Tuesday, June 29, 2010

Suck My Ass 3-D Part 1: Movies

It seems like every 30 years or so, 3-D seems to make some sort of comeback. Originally started in the 50s/60s era as a cheap gimmick for matinees and cheesy horror flicks, the 3-D format saw a resurgance of sorts in the 80s, once again being in assorted horror films. Whether it was "Friday the 13th: Part 3 (D)" or "Freddy's Dead: The Final Nightmare", the technology remained the same: using cheap paper cut-out glasses that utilized the effects of light being bent in whatever fucking direction...nevermind I have no idea how it really works, and nor do I really care, but let me get back on track here...

Here we are in 2010, and once again 3-D has reared its ugly head. No longer exclusive to just the horror genre, but 3-D has integrated itself into children's films, science fiction flicks, and even action movies. James Cameron's "Avatar" found the director utilizing new 3-D technology that he himself had spent the past decade plus developing, with the end result being the film becoming the highest-grossing movie to ever see the light of day (don't forget that ticket prices for seeing a 3-D flick in an IMAX theater however will run you about 20 bucks or so depending on where you live, but that's another topic entirely).

The end result for me personally after seeing it in theaters in 3-D: I thought my eyes were going to bleed and eventually explode out my fucking head!

Anyway, sometimes 3-D isn't all that bad depending on how well it gets utilized. A key example would be last year's "My Bloody Valentine 3-D", which not only featured some great visual gags, but like "Avatar", featured the whole film in 3-D and not just certain segments. One film that definitely suffered for the worse thanks to 3-D was the recent "Clash of the Titans" remake, which was never filmed with the intention of 3-D effects, but was decided to be integrated during post-production in an effort to drive up ticket sales after the studio realized just how bad the film was in general. The end result was the film as a whole looked just plain awful in 3-D, and the 3-D effects were so poorly utilized that you'd be better off watching the original "Blob" with the shitty little green and red glasses on.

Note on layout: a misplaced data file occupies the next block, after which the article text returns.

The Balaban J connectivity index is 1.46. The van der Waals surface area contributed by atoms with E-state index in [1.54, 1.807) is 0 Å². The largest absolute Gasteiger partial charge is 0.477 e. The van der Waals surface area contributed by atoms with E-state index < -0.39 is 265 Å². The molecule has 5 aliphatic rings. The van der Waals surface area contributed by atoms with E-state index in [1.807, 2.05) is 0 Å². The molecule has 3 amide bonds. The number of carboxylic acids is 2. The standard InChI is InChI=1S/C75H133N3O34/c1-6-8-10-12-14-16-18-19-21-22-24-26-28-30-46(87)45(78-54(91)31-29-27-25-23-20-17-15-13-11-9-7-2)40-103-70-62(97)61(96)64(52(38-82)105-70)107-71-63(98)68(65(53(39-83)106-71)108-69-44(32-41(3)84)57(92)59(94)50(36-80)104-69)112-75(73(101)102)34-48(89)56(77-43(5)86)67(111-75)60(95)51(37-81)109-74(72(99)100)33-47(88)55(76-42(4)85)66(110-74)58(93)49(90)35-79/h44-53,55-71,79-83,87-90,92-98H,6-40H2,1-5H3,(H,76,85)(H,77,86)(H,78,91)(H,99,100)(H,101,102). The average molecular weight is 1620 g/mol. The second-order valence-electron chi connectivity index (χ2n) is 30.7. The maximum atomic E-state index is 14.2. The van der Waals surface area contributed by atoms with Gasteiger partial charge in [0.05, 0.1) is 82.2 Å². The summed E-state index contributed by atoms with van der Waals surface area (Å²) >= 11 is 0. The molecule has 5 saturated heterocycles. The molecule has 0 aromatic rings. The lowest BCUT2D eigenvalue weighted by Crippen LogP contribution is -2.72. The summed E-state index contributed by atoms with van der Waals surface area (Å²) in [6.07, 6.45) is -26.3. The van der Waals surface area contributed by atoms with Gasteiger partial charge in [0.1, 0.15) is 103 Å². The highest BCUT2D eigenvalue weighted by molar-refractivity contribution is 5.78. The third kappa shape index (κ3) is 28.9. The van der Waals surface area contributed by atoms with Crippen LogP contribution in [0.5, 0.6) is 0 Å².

What I'm trying to get at here in general is that 3-D at its heart is no more than a gimmick, and it is quickly becoming an expensive gimmick at that. Is there really anyone clamoring to see more movies in 3-D? I can understand when something monumental, like say "Toy Story 3", is released to the masses and targeted not only for the appeal of children, but for the appeal of adults as well, utilizes it and ends up taking it to a greater effect. Then again, that's just Pixar for you, who so far has never been able to do any wrong in my book.

While Pixar can do no wrong to me, there sure are plenty more than probably can in the not too distant future. Just over the horizon, we have "The Dark Knight" director Christopher Nolan's "Inception", as well as "Saw VII", "Zombieland 2", the upcoming prequel to "Alien", and James Cameron's "Avatar" sequels as well as his stuck-in-development-hell adaptation of "Battle Angel". There are more 3-D planned movies as well, but for now, this is really all that I can mention without punching myself in the face in pure disgust.

3-D however isn't only limited to the movie realm anymore however. As technology continues to change and improve, we have now gotten to the point that 3-D needs to infringe upon the world of...video games!

Yes, video games in 3-D...but that's for next time folks...

Part 2 coming soon!

1 comment:

  1. Correction: "Inception" is in IMAX, not 3-D...bitches

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